AS PAT BURRELL took his swings in the on-deck circle in the sixth inning yesterday afternoon, he was mentally preparing to face a 27-year-old lefthander named Jesse Carlson, who was making his 22nd major league appearance. But when Burrell actually stepped into the batter's box more than a half hour later, he found himself staring down at a Cy Young Award winner.

Toronto took full advantage of a 39-minute delay in the sixth inning - the second rain delay of the game - warming up ace righthander Roy Halladay to face Burrell, who ultimately popped out to first base with men on first and second and the Phillies trailing by two.

Halladay went on to pitch 2 1/3 innings, and the Phillies' latest attempt at a ninth-inning rally came up a few feet short as they fell to the Blue Jays, 6-5.

"The one thing you don't expect is to see the Cy Young [winner] come out of the bullpen," Burrell said. "But hey, it's just another example of how important every game is."

Halladay making his first relief appearance since 2001 seemed fitting on a disjointed day that included 2 hours, 43 minutes worth of delays because of a storm system that rolled through the Philadelphia area.

After the 2003 AL Cy Young winner turned the game over to B.J. Ryan in the ninth, the Phillies rallied with two outs, getting a monster home run from Burrell that landed in the second deck in leftfield, cutting the deficit to one. Chris Coste's double then put the tying run in scoring position.

But Eric Bruntlett had an epic battle against Ryan in the game's final at-bat. He fouled off four straight pitches at one point, two of which hooked just outside the third-base line, but ultimately struck out.

The actual game time - 2:54 - was only 11 minutes longer than the time of the rain delays.

Kyle Kendrick retired the first three batters he faced in the first inning and Ryan Howard hit a two-run home run to centerfield in the bottom half of the frame, but the first delay was called as the storm front moved in prior to the start of the second.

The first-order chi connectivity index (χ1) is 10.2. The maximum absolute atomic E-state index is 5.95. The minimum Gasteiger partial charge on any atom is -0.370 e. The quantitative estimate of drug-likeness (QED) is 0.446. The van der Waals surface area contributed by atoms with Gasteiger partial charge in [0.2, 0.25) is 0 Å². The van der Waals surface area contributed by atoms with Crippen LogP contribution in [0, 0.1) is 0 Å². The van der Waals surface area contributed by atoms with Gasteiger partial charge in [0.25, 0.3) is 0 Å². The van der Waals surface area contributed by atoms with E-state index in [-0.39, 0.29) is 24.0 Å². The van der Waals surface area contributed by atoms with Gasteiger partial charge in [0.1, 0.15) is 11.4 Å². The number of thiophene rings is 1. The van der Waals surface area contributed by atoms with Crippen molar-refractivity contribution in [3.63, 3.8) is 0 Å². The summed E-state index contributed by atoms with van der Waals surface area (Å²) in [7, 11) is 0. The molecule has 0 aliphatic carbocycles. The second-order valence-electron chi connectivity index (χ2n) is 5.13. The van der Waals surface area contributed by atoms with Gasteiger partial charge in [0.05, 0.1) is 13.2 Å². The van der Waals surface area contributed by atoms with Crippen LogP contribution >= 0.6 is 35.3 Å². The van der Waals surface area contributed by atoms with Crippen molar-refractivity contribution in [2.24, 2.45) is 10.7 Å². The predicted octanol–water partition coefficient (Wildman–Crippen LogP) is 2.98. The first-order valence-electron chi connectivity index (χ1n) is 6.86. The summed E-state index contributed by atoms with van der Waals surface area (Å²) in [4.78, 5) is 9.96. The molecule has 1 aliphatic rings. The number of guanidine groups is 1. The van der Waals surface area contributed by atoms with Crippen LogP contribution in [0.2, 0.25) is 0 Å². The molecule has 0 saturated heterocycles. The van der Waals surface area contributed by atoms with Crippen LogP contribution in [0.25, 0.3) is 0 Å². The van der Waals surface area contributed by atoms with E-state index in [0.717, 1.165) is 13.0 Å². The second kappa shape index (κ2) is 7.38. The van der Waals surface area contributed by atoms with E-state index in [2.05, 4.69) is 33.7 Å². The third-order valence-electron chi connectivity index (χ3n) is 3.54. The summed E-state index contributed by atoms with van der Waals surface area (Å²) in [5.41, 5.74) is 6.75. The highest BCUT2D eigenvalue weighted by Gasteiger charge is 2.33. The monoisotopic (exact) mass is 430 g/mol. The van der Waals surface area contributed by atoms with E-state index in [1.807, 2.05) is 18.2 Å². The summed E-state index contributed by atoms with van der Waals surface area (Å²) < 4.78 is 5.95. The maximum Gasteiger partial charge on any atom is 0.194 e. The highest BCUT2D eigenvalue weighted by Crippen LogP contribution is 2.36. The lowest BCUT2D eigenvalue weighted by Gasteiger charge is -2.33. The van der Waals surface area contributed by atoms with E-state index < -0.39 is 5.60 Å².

A little more than 2 hours later, the teams returned to the field, with both Kendrick and Toronto starter Shaun Marcum unavailable because of the long layoff.

Phillies manager Charlie Manuel said once the delay eclipsed an hour, Kendrick had no shot to return.

"He warmed up a couple of times, but once it got over an hour, he wasn't going out," Manuel said.

That left the final eight innings in the hands of a bullpen that entered the game leading the majors with a 2.64 ERA. Righthander Chad Durbin, a former starter with the Royals and Tigers, was sharp early, retiring 11 of the first 12 batters he faced. But he ran into trouble with two outs in the fifth, allowing a double to Rod Barajas and walking Marco Scutaro to bring pinch-hitter Lyle Overbay to the plate.

As Toronto's usual first baseman, Overbay doesn't get a lot of opportunities to pinch-hit. But he took advantage of this one, crushing a 2-1 pitch into the seats in rightfield for a three-run home run that tied the game at 3-3.

Durbin, a candidate for the starting rotation in spring training, threw 66 pitches in his four innings. Before yesterday, the most pitches he had thrown in an outing this season was 46 (in 3 2/3 innings of a loss to the Mets on April 9).

Veteran righthander Rudy Seanez (2-3) then gave up three runs in the sixth, all with two outs. Shannon Stewart hit a two-run double to right-center and Barajas hit an RBI single into left to give the Blue Jays a 6-3 lead.

That was all they would need as the Phillies failed to capitalize with runners in scoring position several times.

They left the bases loaded in the fourth and fifth innings, and had runners on first and second in the sixth.

In the third, Jimmy Rollins led off with a double to right, then moved to third on Jayson Werth's groundout. But Chase Utley and Ryan Howard both grounded out to end the threat.

The Phillies (24-21) finished 3-for-13 with runners in scoring position.

"It was a game of missed opportunities," Manuel said. *

For more Phillies coverage and opinion, read David Murphy's blog, High Cheese, at http://go.philly.com/highcheese.